Trades on Telecom Italia in the credit derivatives market have rocketed this week, with more volumes outpacing any other group following the group’s announcement to restructure, according to bankers.
Traders said volumes in TI credit default swaps, which provide a kind of insurance against non-payment of corporate debt, had “gone crazy” over the past three days, with the cost of insuring €10m of its bonds up by about €20,000 per year from last week.
Marco Tronchetti Provera, TI chairman, announced on Monday that it would split the group’s mobile and network arms and focus on media operations, which led to fears that the two parts of the group could be being dressed up for sale.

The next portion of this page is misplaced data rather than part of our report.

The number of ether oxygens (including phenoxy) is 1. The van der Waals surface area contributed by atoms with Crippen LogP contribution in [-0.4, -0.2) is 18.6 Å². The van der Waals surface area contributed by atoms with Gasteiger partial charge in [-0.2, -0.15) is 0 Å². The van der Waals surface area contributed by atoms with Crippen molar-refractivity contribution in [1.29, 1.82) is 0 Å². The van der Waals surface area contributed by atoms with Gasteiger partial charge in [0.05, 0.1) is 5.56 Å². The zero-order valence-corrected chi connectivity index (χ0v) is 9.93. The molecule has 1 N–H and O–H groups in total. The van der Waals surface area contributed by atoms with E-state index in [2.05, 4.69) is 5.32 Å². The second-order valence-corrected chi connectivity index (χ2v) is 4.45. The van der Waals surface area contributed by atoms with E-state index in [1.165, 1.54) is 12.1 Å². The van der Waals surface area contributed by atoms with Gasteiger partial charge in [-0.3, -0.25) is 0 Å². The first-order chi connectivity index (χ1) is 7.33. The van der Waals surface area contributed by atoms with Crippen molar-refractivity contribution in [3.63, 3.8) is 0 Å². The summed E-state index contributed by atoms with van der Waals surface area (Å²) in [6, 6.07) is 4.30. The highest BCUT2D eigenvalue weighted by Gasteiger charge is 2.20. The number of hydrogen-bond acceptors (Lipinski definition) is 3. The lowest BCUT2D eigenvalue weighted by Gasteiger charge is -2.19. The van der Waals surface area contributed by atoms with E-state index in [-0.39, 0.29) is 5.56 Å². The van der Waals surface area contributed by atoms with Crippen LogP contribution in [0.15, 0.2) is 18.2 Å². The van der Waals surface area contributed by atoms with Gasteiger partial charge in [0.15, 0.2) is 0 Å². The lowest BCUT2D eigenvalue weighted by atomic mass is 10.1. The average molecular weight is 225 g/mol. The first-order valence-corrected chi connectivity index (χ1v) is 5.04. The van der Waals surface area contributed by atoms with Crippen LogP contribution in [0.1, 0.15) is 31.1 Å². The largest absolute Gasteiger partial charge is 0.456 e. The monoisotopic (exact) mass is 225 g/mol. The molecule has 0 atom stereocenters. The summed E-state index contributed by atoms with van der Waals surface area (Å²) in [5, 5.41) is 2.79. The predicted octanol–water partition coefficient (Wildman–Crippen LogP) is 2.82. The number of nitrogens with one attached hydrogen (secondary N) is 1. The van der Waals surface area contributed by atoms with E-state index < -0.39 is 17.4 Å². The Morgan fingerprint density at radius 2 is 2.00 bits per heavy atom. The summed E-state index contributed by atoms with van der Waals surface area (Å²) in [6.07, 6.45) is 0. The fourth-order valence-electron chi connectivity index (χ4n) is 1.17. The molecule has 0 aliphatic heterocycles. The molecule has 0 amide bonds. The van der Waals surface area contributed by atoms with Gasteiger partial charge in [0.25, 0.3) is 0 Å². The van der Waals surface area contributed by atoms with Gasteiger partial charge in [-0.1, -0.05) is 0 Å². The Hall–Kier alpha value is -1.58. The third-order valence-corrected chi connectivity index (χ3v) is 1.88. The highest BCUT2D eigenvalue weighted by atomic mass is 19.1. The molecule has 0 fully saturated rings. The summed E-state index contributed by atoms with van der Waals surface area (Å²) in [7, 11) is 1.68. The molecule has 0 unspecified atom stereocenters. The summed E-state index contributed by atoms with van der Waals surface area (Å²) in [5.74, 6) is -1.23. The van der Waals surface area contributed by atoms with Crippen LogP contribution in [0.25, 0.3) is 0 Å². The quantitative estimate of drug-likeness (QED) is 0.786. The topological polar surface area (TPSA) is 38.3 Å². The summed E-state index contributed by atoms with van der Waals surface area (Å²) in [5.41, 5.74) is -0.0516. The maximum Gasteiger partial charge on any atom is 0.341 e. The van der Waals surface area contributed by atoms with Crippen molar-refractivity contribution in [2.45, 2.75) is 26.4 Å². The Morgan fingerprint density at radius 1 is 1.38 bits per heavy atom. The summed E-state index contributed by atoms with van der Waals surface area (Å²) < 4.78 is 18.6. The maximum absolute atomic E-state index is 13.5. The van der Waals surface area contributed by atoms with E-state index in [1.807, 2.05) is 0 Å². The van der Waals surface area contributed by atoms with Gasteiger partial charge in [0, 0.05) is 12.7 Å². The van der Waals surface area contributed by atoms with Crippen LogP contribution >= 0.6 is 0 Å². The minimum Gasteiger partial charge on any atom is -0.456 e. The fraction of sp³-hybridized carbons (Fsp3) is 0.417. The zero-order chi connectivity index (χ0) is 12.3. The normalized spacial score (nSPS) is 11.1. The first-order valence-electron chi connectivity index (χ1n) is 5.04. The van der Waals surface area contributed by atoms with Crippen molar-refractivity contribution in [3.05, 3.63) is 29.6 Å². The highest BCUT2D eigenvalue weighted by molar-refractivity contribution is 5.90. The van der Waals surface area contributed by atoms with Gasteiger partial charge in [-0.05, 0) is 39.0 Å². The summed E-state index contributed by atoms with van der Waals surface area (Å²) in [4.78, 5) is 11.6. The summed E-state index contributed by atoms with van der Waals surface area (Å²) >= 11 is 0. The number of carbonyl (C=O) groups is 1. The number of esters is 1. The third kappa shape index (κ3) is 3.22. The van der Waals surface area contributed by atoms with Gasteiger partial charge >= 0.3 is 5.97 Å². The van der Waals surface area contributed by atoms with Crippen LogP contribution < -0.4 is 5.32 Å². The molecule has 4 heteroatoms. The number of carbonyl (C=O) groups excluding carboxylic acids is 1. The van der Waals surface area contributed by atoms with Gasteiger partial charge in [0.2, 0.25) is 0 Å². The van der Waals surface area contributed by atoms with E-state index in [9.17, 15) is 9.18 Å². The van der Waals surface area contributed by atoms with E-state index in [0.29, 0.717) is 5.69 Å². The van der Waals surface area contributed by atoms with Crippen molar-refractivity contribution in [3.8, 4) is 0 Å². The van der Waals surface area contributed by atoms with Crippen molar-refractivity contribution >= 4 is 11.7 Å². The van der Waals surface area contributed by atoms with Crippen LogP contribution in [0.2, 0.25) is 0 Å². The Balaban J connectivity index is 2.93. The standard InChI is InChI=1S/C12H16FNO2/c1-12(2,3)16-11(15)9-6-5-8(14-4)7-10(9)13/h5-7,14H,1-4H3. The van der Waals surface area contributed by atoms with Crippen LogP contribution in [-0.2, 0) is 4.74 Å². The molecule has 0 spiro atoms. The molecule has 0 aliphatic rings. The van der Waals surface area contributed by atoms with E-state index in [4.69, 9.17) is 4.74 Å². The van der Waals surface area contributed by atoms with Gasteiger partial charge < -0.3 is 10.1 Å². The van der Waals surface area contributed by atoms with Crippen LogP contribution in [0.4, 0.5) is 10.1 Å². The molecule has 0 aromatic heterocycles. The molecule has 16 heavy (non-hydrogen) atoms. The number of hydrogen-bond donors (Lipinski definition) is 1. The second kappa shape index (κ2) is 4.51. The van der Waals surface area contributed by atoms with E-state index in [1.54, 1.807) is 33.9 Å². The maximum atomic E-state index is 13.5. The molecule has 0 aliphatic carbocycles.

This increased perceptions of the riskiness of TI debt, and the price of insuring €10m of TI bonds over five years jumped on Monday by €26,000 annually to €76,000 as the spread on the CDS jumped from Friday’s close of 50bp to 76bp.
On Wednesday the spread was at about 70bp.
Suki Mann, credit strategist at Société Générale, said: “It seems that TI’s
credibility has taken a hit and that the split into these subsidiaries is less due to regulatory pressure and more that they are being packaged up for an eventual sale.”
Other groups have seen volatility in their CDS prices this week, with big moves in spreads for Scania, the Swedish truckmaker, Hanson, the UK building materials company, and Electrolux, the Swedish household appliance company.
Germany’s MAN confirmed that it was interested in making a bid for Scania.
The B shares of Scania have risen nearly 17 per cent since the start of the week on bid talk speculation.
Hanson was hit by speculation that Mexico’s Cemex could bid for it.